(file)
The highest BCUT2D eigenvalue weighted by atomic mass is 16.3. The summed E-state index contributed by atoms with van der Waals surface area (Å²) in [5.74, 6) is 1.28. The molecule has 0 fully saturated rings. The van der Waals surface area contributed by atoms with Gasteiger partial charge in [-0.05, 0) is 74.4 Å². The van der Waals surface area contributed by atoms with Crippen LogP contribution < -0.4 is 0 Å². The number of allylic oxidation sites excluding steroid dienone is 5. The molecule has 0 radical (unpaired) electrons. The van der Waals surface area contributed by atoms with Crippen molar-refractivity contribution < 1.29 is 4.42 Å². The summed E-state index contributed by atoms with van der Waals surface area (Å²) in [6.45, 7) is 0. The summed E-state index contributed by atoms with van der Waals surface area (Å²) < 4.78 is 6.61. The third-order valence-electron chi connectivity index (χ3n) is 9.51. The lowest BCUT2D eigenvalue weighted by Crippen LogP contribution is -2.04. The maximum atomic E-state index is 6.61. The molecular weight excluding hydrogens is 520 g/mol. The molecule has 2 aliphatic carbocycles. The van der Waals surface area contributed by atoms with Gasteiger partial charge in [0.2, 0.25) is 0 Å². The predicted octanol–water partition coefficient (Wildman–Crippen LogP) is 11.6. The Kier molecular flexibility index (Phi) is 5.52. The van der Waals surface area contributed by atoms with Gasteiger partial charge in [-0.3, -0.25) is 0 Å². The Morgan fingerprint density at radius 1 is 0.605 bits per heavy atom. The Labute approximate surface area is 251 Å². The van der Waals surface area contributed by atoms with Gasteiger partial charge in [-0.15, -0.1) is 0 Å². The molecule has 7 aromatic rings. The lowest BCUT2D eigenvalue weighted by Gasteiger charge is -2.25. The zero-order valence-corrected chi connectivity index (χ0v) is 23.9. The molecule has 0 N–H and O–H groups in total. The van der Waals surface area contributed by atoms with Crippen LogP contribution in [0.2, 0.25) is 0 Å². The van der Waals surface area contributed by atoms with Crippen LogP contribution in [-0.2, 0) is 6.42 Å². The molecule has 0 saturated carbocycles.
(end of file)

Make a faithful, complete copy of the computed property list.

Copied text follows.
The highest BCUT2D eigenvalue weighted by atomic mass is 16.3. The summed E-state index contributed by atoms with van der Waals surface area (Å²) in [5.74, 6) is 1.28. The molecule has 0 fully saturated rings. The van der Waals surface area contributed by atoms with Gasteiger partial charge in [-0.05, 0) is 74.4 Å². The van der Waals surface area contributed by atoms with Crippen LogP contribution < -0.4 is 0 Å². The number of allylic oxidation sites excluding steroid dienone is 5. The molecule has 0 radical (unpaired) electrons. The van der Waals surface area contributed by atoms with Crippen molar-refractivity contribution < 1.29 is 4.42 Å². The summed E-state index contributed by atoms with van der Waals surface area (Å²) in [6.45, 7) is 0. The summed E-state index contributed by atoms with van der Waals surface area (Å²) < 4.78 is 6.61. The third-order valence-electron chi connectivity index (χ3n) is 9.51. The lowest BCUT2D eigenvalue weighted by Crippen LogP contribution is -2.04. The maximum atomic E-state index is 6.61. The molecular weight excluding hydrogens is 520 g/mol. The molecule has 2 aliphatic carbocycles. The van der Waals surface area contributed by atoms with Gasteiger partial charge in [0.2, 0.25) is 0 Å². The predicted octanol–water partition coefficient (Wildman–Crippen LogP) is 11.6. The Kier molecular flexibility index (Phi) is 5.52. The van der Waals surface area contributed by atoms with Gasteiger partial charge in [-0.3, -0.25) is 0 Å². The Morgan fingerprint density at radius 1 is 0.605 bits per heavy atom. The Labute approximate surface area is 251 Å². The van der Waals surface area contributed by atoms with Gasteiger partial charge in [-0.15, -0.1) is 0 Å². The molecule has 7 aromatic rings. The lowest BCUT2D eigenvalue weighted by Gasteiger charge is -2.25. The zero-order valence-corrected chi connectivity index (χ0v) is 23.9. The molecule has 0 N–H and O–H groups in total. The van der Waals surface area contributed by atoms with Crippen LogP contribution in [0.2, 0.25) is 0 Å². The van der Waals surface area contributed by atoms with Crippen LogP contribution in [-0.2, 0) is 6.42 Å². The molecule has 0 saturated carbocycles.